And so we get to the last flying part of the show....
I know that this aircraft has been much maligned in this blog but if I had to say that there was a star of the Air Show this plane was it. Here it is waiting to take off.
With 70,000 pounds of thrust, it didn't take too long for it to get into the air. For comparison's sake, a 747 has a total of 50,000 to 63,000 pounds of thrust. The F-22 weighs quite a bit of less than a 747. In fact, it has a thrust to weight ratio over a little over 1.
There was quite a bit of moisture in the air and this evident when the plane goes into some its violent turns.
The shape just exudes speed.
Another quick pull up. I think it went straight up and was able to stay in place at the top of the arc.
In order to maintain stealth characteristics, all of its weapons are stored in a weapons bay. If it needs a heavier load there are four additional hard points on its wings.
And I just love this picture.
And this picture represents 70 years worth of aviation evolution. The P-51 would be the air superiority fighter of its day.
And both planes have a very cool shape.
And one more shot of the pair.
I decided to wander around after the show was finished. That gave me the opportunity to get some pictures of the static aircraft without too many people in them.
Although I guess a shot with the pilots is cool.
The cockpit of a CH-47 Chinook.
I was trying to take a picture of the instrument panel and then I realized I had a pretty cool transparent reflective shot.
I'm not sure if this is a CH-53 Super Stallion or a CH-53K King Stallion. Either way, this is a pretty cool looking helicopter and is the heaviest in the US Military's inventory. This helicopter emerged as a result of the US Marine's quest for a heavy helicopter. The prototype first flew in 1964 and would become the Jolly Green Giant. Then the Marines were looking for a heavier helicopter and the Super Stallion emerged in 1974. Over the years there were 234 built for the US Navy, Marines and the Japanese Maritime Defense Force.
I had to get a closeup of the A-10's gun. It's hard to believe that each of those holes is 20 mm in diameter.
Just in case the top picture wasn't scary enough.
A more or less full shot of the A-10 Warthog. This aircraft is not maligned on this blog. In fact, this aircraft is loved by this blog. And this blog was delighted to find out it is staying around a little longer.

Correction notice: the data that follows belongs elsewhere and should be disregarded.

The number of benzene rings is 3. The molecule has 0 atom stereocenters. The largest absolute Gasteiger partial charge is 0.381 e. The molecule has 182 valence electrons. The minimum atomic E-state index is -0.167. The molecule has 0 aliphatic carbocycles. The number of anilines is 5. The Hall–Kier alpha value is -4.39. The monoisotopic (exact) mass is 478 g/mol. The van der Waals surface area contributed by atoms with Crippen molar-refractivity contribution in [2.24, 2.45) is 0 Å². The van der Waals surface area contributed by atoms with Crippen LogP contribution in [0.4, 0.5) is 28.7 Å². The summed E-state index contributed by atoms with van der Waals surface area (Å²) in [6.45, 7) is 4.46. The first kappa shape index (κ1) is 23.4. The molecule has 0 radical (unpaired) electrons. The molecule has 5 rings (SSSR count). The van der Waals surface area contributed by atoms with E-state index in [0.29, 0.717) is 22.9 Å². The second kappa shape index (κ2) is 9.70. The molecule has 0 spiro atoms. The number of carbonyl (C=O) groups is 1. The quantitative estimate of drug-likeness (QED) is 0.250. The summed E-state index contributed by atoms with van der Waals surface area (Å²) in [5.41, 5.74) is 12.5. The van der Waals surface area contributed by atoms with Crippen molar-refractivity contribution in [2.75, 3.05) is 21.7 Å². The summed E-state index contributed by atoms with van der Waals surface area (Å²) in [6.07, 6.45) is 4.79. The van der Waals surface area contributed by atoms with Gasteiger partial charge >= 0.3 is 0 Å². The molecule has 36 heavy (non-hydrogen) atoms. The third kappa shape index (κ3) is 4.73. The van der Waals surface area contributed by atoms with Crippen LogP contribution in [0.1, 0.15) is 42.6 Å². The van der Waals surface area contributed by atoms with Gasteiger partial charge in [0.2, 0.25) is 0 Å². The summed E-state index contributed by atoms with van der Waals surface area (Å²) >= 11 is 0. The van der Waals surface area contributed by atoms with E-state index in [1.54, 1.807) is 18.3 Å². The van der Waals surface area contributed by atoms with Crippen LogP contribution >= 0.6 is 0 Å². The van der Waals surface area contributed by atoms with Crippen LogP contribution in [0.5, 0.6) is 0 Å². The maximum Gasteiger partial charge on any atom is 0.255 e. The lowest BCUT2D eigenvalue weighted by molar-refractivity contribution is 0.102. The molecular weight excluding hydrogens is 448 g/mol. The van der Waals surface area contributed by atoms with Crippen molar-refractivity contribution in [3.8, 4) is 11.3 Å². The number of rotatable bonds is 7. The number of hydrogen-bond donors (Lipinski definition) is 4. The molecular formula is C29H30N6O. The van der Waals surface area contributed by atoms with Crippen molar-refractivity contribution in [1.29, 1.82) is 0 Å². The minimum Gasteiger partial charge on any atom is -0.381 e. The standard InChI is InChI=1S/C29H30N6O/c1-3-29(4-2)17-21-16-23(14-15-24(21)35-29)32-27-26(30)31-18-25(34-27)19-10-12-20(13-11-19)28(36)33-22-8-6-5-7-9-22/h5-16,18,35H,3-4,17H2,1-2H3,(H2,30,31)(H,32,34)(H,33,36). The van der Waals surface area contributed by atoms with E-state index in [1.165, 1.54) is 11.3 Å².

The P-3 Orion. It is a maritime surveillance and anti-submarine used by the US Navy and many US Allies. In 1957, the US Navy was looking for a replacement for the P2V Neptune that was in service at the time. In order to keep costs down, Lockheed suggest that the Navy use the airframe of their L-188 Electra. The first flight was in 1958. The aircraft was equipped with sonobuoys, torpedoes, depth charges, etc. A sonobuoy is a buoy equipped with a sonar array and radio to relay information back to the aircraft. Probably the coolest feature is what is known as a magnetic anomaly detector. A submarine is basically a large tube of steel passing through water. That will create anomalies in the magnetic field and this plane will detect them.
Over the years, there have been several upgrades this outstanding aircraft and there have been a total of 757 of them built. Sadly, these aircraft are getting old and will be replaced by the P-8 Poseidon.
As I was walking back to the car, I saw this shot and had to take it. Two Boeing beauties in one shot.
This is the Bell 430 that is used by the Michigan State Police. This airframe is a descendant of the Bell 222 that was made famous as Airwolf. It first flew in 1995 and 136 have been built since. It is equipped with cameras and night vision, so it seems that Blue Thunder wasn't too far from the truth.
I don't remember what this aircraft was.
A C-47 Chinook.
A Canadian Trainer Aircraft with a pair of pilots.
An F-16 Fighting Falcon from Ohio.
One of the F/A-18 Super Hornets on the ground.
An even cleaner shot of the P-8 Poseidon.
And we pretty much leave off where we began.
Next year's Thunder Over Michigan will be over Labor Day Weekend. The Blue Angels return to Ypsilanti. It should be cool.